The Logistics Internet

Whenever a new technology, machine or tool emerges on the scene, it needs to be given a name. Often, that name is derived from something older, more familiar, and which is reckoned to share some similarities with the new-fangled thing. For example, when engines were invented that could provide people with transport that did not require horses, that mode of transport was given the name of ‘horseless carriage’, later abbreviated to ‘car’. Not all names catch on like ‘car’ did. Failures include ‘Iron Horse’ (train) ‘Picture Radio’ (television) and ‘Aero-Motive Engine’ (airplane).
The concept of an interconnected network of computers also required a name. Before we settled on the now-familiar Internet, names like ‘I-Way’, ‘Infobahn’ and ‘Information Superhighway’ were suggested. Again, we see something familiar being used to describe something new, in this case interconnected highway systems that enabled cars to travel coast to coast without encountering a stop light serving as a metaphor for information transmitted over a distributed network of information/communication technologies.
Now, in the 21st century, we are developing technologies that could enable us to expand the Internet to become something that could substantially improve logistics. A ‘Logistics Internet’, if you will.
So, what is logistics and why does the Internet need to expand to include it?
Logistics refers to “the flow of things between point of origin and point of consumption in order to meet requirements of customers or corporations”. In other words, it encompasses the many ways in which products and services are stored and eventually delivered to customers.
The reason why logistics needs to become part of an expanded Internet is because such a move may help eradicate many deficiencies within current logistics operations that are resulting in unnecessary cost and waste.
The deficiencies of current logistics came about because of the strength and limitations of 19th and 20th century technologies. As pointed out by Jeremy Rifkin in his book ‘Zero Marginal Cost Society’, the first industrial revolution favoured factories and logistics networks clustered in and around major cities, relying on rail links to “bring in energy and materials from suppliers upstream and deliver finished products to wholesalers and retailers downstream”. Being an employee meant living within walking distance of such a factory, or having access to a commuter train. In the second industrial revolution, nationwide interstate highway systems allowed production to migrate from dense urban centres to the suburbs, with truck transport overtaking rail, and workers often travelling greater distances to and from their place of employment via cars.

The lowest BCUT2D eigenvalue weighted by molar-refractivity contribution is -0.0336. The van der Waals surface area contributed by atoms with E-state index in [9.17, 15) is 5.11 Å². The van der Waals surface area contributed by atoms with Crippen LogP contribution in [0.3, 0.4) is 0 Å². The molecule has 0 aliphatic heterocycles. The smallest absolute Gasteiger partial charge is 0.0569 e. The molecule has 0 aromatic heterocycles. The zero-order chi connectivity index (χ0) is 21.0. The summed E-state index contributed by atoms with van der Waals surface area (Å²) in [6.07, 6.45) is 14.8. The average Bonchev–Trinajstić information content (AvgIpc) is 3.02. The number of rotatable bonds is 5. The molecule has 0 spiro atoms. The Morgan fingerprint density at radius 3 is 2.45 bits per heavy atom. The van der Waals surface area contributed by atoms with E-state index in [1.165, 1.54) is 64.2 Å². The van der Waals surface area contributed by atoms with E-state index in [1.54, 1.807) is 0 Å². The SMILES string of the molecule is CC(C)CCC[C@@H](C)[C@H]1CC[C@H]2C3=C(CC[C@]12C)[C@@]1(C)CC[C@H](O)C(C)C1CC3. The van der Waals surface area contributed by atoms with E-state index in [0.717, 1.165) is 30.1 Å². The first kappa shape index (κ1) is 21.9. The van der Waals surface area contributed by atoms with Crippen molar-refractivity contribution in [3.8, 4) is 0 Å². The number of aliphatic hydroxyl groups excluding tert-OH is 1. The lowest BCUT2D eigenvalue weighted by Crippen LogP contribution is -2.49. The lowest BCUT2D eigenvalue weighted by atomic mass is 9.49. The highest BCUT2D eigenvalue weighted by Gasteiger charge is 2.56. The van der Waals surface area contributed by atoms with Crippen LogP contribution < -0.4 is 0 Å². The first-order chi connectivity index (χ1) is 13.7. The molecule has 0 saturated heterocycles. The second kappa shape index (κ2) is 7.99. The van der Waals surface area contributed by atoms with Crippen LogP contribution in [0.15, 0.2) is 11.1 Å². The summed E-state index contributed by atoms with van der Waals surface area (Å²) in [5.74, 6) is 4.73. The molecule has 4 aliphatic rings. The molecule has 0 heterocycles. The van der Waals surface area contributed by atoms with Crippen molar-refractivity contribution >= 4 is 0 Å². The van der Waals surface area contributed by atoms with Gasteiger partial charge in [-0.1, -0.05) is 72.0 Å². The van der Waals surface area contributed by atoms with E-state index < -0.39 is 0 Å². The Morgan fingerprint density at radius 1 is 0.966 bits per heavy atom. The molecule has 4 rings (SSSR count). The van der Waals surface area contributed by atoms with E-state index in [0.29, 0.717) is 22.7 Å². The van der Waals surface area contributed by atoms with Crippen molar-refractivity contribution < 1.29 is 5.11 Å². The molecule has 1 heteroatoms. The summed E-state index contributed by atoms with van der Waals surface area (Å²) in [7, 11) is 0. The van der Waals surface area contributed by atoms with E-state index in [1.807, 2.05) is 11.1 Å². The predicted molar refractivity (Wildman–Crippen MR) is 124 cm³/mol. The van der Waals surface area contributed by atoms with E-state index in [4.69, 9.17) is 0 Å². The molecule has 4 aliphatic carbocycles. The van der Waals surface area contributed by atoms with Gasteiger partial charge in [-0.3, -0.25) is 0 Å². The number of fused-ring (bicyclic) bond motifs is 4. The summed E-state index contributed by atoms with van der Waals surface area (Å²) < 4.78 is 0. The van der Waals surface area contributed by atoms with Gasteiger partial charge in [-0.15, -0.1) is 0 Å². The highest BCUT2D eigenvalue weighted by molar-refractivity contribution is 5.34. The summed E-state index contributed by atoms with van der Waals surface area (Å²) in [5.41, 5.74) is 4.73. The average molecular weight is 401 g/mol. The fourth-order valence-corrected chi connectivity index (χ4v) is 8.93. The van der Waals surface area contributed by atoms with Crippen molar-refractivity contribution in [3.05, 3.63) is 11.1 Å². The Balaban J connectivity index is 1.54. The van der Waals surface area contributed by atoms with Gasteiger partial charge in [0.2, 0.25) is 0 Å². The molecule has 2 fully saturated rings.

As with most 19th and 20th century industrial capitalist practices, businesses favoured internal, top-down, centralised command over logistics as a way of providing private firms with more control over their production, storage, and distribution channels. But that control comes at the cost of lost efficiencies and productivity and increased waste.
Let’s start with inefficiencies. In the United States alone, trailer trucks are on average only sixty percent full when on the road, because, while they often leave their docks fully loaded, after each drop they become less full and often return empty. On a global scale transport is even less efficient, achieving around ten percent efficiency.
Not only that, but the reliance on giant, centralised warehouses and distribution centres serving large terrains means products often cannot be transported by the fastest routes but must take more circuitous routes instead.
Those warehouses and distribution centres create yet more waste and inefficiency. The seasonal nature of the product lines means there are periods of the year in which warehouses are under-used, while at other times they are overextended. Products are often stored in warehouses for long periods of time, and at high cost (US business inventories were estimated at $1.6 trillion in 2013). In the case of time-sensitive products like food, many such products go unsold because logistical inefficiencies mean they cannot be transported in a timely manner.
Most of these inefficiencies are the result of having a logistics system dominated by hundreds of private carriers and a dearth of common standards and protocols that would encourage greater collaboration and more efficient sharing of logistics resources.
Not surprisingly, then, there are those who are looking to the Internet to rethink how we do logistics on a national and global scale. As mentioned previously, interstate highways originally provided the metaphor of an ‘information superhighway, conceptualised as an interconnected communications system that allowed information to travel without effort across a distributed network. As Rifkin explained, “a packet of information transmitted over the Internet contains information on both its identity and routing to its destination. The data packet is structured independently from the equipment, allowing the packet to be processed through different systems and networks, including copper wires, fibre-optic wires, routers, local-area networks, wide-area networks, etc”.